The 18th at cypress point sometimes seems to have been designed for no other purpose than to tease and torment the young. The short par-4, one of golf's most perplexing finishing holes, bends in and up from the Pacific Ocean through a majestic gate of cypress trees—a route so cramped that an iron shot from the tee straying but a few yards in either direction closes the door. To the young warrior who has just carried the crashing surf on the heroic 16th and then whistled safely past the cypress graveyard on the cliffside 17th, the 18th says, "That's nice, son, but tuck in your shirt and wash your hands, and for heaven's sake, comb your hair, or you won't have dessert tonight."
Ted Schulz got his ears scrubbed at 18 last Thursday, during the first round of the AT&T Pebble Beach National Pro-Am. Schulz, a tall, boyish 30-year-old from Louisville, bounced his one-iron tee shot off a tree on the right and found his ball at the bottom of the rise to the green, his path blocked by a grove of trees. Having just played the dangerous 15th through 17th at even par despite being hit by a brief rain squall at 16, Schulz was naturally reluctant to forfeit a stroke by chipping to safety. Instead, he tried to punch a four-iron through the trees—a shot that made an interesting variety of sounds as it progressed, ending with a resounding whack at a cypress trunk. The ball, which traveled maybe 100 yards round-trip, wound up back at Schulz's feet.
A year ago Schulz might have tried the same shot again, inviting real disaster. This time he meekly chipped onto the fairway and then hit a superb wedge shot inches from the cup to save bogey. "I was lucky to make 5," he said afterward. "I deserved worse."
Schulz is one of a handful of youngish pros on the PGA Tour who appear to be breaking loose as the 1990s commence. No one knows if one of them will be to the decade what Jack Nicklaus was to the '60s, Tom Watson was to the '70s and Greg Norman might have been to the '80s, but the first candidates have asserted themselves. One of them, Ian Baker-Finch of Australia, opened the decade by nearly winning the Tournament of Champions and then explaining to reporters that he was not half-Baker and half-Finch, but the product of a long line of hyphenated Baker-Finches.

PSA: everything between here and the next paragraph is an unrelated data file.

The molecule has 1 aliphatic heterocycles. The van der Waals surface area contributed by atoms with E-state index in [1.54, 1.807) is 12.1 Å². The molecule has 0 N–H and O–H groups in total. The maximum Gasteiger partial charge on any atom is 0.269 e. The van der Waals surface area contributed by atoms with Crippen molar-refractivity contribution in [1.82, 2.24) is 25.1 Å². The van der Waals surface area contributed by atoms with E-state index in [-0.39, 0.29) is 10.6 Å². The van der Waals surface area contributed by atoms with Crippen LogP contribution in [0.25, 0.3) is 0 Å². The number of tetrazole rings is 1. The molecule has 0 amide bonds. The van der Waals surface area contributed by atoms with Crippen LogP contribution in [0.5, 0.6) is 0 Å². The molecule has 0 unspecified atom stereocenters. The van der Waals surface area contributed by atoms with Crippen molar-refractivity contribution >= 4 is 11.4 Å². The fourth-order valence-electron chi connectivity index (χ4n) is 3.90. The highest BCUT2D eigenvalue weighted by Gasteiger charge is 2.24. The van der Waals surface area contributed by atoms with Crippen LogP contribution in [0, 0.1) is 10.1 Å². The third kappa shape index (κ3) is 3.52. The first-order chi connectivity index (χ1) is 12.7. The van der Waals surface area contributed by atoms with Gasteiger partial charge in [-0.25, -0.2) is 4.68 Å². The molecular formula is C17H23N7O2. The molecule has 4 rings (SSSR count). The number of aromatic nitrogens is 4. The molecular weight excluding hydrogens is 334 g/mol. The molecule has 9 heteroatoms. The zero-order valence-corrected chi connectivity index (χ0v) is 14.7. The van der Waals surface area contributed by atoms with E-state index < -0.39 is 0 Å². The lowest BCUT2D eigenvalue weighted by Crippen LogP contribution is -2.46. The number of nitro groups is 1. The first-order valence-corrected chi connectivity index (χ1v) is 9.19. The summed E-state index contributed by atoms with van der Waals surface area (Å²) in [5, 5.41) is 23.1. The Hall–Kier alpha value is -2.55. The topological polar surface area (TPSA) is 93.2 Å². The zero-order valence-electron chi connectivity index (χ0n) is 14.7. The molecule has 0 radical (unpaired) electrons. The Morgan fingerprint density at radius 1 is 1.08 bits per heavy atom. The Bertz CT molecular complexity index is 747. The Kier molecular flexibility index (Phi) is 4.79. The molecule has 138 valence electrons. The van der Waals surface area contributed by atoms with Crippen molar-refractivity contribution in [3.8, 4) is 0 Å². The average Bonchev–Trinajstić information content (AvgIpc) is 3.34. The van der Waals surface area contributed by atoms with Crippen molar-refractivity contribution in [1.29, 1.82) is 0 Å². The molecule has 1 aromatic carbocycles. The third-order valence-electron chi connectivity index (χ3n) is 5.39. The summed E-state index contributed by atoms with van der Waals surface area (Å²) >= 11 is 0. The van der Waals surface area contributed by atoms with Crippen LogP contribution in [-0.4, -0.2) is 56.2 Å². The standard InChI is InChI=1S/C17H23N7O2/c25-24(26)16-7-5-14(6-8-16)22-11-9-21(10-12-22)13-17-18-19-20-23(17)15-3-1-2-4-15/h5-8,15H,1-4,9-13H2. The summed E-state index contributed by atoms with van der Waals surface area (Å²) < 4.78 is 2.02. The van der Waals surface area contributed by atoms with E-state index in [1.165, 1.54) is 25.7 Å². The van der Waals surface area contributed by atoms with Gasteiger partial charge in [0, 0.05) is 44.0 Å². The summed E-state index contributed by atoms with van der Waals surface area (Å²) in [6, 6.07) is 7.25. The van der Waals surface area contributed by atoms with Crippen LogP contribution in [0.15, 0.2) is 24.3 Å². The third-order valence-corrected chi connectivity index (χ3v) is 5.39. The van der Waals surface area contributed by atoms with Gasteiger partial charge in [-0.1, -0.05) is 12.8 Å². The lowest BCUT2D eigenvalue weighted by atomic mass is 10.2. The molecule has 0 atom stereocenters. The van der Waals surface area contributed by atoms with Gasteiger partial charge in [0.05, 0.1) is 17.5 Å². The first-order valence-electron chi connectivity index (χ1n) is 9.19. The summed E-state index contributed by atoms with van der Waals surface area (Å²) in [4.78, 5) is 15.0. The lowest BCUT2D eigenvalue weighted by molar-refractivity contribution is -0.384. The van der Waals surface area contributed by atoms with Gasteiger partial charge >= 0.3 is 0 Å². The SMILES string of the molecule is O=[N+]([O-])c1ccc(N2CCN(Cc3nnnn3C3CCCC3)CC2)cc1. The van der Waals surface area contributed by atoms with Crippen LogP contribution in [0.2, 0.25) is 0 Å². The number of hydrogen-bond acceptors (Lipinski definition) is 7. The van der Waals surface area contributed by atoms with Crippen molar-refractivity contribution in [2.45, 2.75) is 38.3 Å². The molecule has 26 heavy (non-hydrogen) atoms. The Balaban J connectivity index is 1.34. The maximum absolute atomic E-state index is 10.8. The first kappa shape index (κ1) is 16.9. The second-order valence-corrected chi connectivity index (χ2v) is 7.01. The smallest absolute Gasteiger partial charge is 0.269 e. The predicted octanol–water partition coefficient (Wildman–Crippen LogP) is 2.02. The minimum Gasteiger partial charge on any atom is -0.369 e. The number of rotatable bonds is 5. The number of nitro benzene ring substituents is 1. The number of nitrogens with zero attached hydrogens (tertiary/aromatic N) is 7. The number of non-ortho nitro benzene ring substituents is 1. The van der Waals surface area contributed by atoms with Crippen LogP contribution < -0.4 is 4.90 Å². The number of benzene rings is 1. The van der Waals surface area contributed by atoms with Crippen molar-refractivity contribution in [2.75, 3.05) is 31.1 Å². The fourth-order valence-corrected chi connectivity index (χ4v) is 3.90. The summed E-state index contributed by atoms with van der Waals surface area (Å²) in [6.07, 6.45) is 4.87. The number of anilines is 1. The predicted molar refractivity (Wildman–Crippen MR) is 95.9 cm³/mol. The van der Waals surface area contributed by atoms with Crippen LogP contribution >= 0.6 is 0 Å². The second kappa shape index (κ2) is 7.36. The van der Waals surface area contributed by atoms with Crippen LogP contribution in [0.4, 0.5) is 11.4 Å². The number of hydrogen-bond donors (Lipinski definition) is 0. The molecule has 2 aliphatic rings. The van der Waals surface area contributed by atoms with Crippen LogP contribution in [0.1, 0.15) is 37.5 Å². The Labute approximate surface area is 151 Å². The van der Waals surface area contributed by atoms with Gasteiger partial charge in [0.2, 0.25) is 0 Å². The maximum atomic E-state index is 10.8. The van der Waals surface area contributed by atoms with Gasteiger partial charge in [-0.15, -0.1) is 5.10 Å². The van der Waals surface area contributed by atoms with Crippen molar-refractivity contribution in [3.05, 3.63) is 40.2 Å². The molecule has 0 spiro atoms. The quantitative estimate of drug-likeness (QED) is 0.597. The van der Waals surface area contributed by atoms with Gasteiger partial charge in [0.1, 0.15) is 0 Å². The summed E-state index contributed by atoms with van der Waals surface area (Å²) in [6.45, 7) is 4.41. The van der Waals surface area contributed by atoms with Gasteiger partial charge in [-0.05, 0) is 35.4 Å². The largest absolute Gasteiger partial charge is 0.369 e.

Baker-Finch won his first PGA Tour tournament last year, the Southwestern Bell Colonial, and plans to split his time between Australia and America. Last week he skipped the AT&T, in which most of the youngsters poised on the brink of sustained success found themselves swept over the brink in a storm of bogeys, double bogeys and worse.
Tommy Armour III, 30, who had won his first Tour tournament the week before, at Phoenix, got off to a good start at Cypress last Thursday. After five holes he was two under, but after 14 holes he was four over, thanks to "a couple of unplayables," he said. "It can happen real quick, but what can you do?"
Another upstart, 27-year-old Brian Tennyson, sidestepped catastrophe at Spyglass Hill and Pebble Beach, the other two courses in the tournament rotation, but couldn't read the tricky greens and missed a dozen or so makable birdie putts. "I played a practice round with Tommy Armour here two years ago," said Tennyson. "And he told me you can be playing the best golf of your life coming into this tournament and miss the cut. He said just to be patient and not get caught up in all that's going on with the weather or galleries or whatever."
Tennyson tried to follow Armour's advice, but on Saturday he played the 17th at Cypress Point in winds that gust-ed to 50 mph, and he shot a 9.
History tells us that these courses yield only to veteran pros, and even then only grudgingly. In 43 years, from the days of the Crosby Clambake to the present, only Don Massengale in 1966, John Cook in '81 and Steve Jones in '88 got their first tour wins at Pebble Beach, and those three played all their rounds under mostly sunny skies, a tournament anomaly. More typically, the young player succumbs to the many distractions along the 17 Mile Drive, which include bounding deer and rabbits, barking sea lions, posturing celebrities plunking spectators, and the infamous weather, which forces more costume changes than the Ice Capades. And because they get only one crack at Cypress and Spyglass every year, and two at Pebble—if they or their pro-am pairing make the cut—acquiring local knowledge takes several years and a prodigious memory.
What accumulates quickly is the horror stories. Schulz, who won the 1989 Southern Open as a rookie and finished 30th on the money list ($391,855), will always approach the par-4 8th at Cypress Point with trepidation because last year he vaporized there. Holding the tournament lead at four under in the third round, he hit his second shot at the flag and watched in dismay as the wind blew it left onto a dune. "I tried two times to hit it out lefthanded," he said last Thursday. "Then I took a drop, chipped on and made the putt for an easy 7."